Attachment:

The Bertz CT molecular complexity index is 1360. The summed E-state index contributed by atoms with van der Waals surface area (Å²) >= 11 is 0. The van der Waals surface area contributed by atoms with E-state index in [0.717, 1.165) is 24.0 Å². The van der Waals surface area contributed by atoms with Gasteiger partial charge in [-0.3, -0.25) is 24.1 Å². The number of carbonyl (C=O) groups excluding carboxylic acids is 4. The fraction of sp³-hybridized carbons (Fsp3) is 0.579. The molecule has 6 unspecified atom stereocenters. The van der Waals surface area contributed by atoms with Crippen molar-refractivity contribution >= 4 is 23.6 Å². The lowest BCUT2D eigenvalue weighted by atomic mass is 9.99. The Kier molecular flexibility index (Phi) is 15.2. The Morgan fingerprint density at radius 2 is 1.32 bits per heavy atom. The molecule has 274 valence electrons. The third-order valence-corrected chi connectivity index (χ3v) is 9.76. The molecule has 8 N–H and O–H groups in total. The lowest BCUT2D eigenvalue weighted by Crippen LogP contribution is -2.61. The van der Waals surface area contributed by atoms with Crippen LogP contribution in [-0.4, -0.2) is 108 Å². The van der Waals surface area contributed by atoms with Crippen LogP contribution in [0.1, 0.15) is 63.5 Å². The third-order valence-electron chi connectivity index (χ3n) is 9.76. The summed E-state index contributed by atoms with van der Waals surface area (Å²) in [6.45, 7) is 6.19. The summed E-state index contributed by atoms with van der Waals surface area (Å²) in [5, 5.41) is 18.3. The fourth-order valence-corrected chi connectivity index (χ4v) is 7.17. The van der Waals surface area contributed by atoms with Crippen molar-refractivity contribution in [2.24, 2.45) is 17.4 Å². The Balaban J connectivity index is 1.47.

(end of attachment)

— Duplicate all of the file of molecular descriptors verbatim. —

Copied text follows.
The Bertz CT molecular complexity index is 1360. The summed E-state index contributed by atoms with van der Waals surface area (Å²) >= 11 is 0. The van der Waals surface area contributed by atoms with E-state index in [0.717, 1.165) is 24.0 Å². The van der Waals surface area contributed by atoms with Gasteiger partial charge in [-0.3, -0.25) is 24.1 Å². The number of carbonyl (C=O) groups excluding carboxylic acids is 4. The fraction of sp³-hybridized carbons (Fsp3) is 0.579. The molecule has 6 unspecified atom stereocenters. The van der Waals surface area contributed by atoms with Crippen molar-refractivity contribution >= 4 is 23.6 Å². The lowest BCUT2D eigenvalue weighted by atomic mass is 9.99. The Kier molecular flexibility index (Phi) is 15.2. The Morgan fingerprint density at radius 2 is 1.32 bits per heavy atom. The molecule has 274 valence electrons. The third-order valence-corrected chi connectivity index (χ3v) is 9.76. The molecule has 8 N–H and O–H groups in total. The lowest BCUT2D eigenvalue weighted by Crippen LogP contribution is -2.61. The van der Waals surface area contributed by atoms with Crippen LogP contribution in [-0.4, -0.2) is 108 Å². The van der Waals surface area contributed by atoms with Crippen LogP contribution in [0.1, 0.15) is 63.5 Å². The third-order valence-electron chi connectivity index (χ3n) is 9.76. The summed E-state index contributed by atoms with van der Waals surface area (Å²) in [6.45, 7) is 6.19. The summed E-state index contributed by atoms with van der Waals surface area (Å²) in [5, 5.41) is 18.3. The fourth-order valence-corrected chi connectivity index (χ4v) is 7.17. The van der Waals surface area contributed by atoms with Crippen molar-refractivity contribution in [2.24, 2.45) is 17.4 Å². The Balaban J connectivity index is 1.47.